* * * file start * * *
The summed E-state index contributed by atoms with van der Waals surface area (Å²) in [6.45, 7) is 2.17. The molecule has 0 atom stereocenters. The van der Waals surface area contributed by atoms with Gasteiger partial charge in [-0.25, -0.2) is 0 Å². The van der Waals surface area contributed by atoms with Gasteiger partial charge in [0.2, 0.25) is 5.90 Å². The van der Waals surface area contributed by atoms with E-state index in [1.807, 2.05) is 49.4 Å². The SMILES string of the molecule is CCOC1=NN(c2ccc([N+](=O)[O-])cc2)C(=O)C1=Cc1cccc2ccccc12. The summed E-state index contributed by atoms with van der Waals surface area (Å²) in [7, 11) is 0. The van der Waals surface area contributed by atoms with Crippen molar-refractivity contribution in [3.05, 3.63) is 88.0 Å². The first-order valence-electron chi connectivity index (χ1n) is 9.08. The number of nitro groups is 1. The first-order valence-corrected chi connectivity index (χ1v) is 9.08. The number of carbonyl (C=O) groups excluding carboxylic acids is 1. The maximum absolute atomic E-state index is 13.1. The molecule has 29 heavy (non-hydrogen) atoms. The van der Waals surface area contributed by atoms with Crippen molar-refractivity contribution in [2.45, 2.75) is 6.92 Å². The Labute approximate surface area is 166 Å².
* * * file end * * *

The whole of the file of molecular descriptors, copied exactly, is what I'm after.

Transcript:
The summed E-state index contributed by atoms with van der Waals surface area (Å²) in [6.45, 7) is 2.17. The molecule has 0 atom stereocenters. The van der Waals surface area contributed by atoms with Gasteiger partial charge in [-0.25, -0.2) is 0 Å². The van der Waals surface area contributed by atoms with Gasteiger partial charge in [0.2, 0.25) is 5.90 Å². The van der Waals surface area contributed by atoms with E-state index in [1.807, 2.05) is 49.4 Å². The SMILES string of the molecule is CCOC1=NN(c2ccc([N+](=O)[O-])cc2)C(=O)C1=Cc1cccc2ccccc12. The summed E-state index contributed by atoms with van der Waals surface area (Å²) in [7, 11) is 0. The van der Waals surface area contributed by atoms with Crippen molar-refractivity contribution in [3.05, 3.63) is 88.0 Å². The first-order valence-electron chi connectivity index (χ1n) is 9.08. The number of nitro groups is 1. The first-order valence-corrected chi connectivity index (χ1v) is 9.08. The number of carbonyl (C=O) groups excluding carboxylic acids is 1. The maximum absolute atomic E-state index is 13.1. The molecule has 29 heavy (non-hydrogen) atoms. The van der Waals surface area contributed by atoms with Crippen molar-refractivity contribution in [2.45, 2.75) is 6.92 Å². The Labute approximate surface area is 166 Å².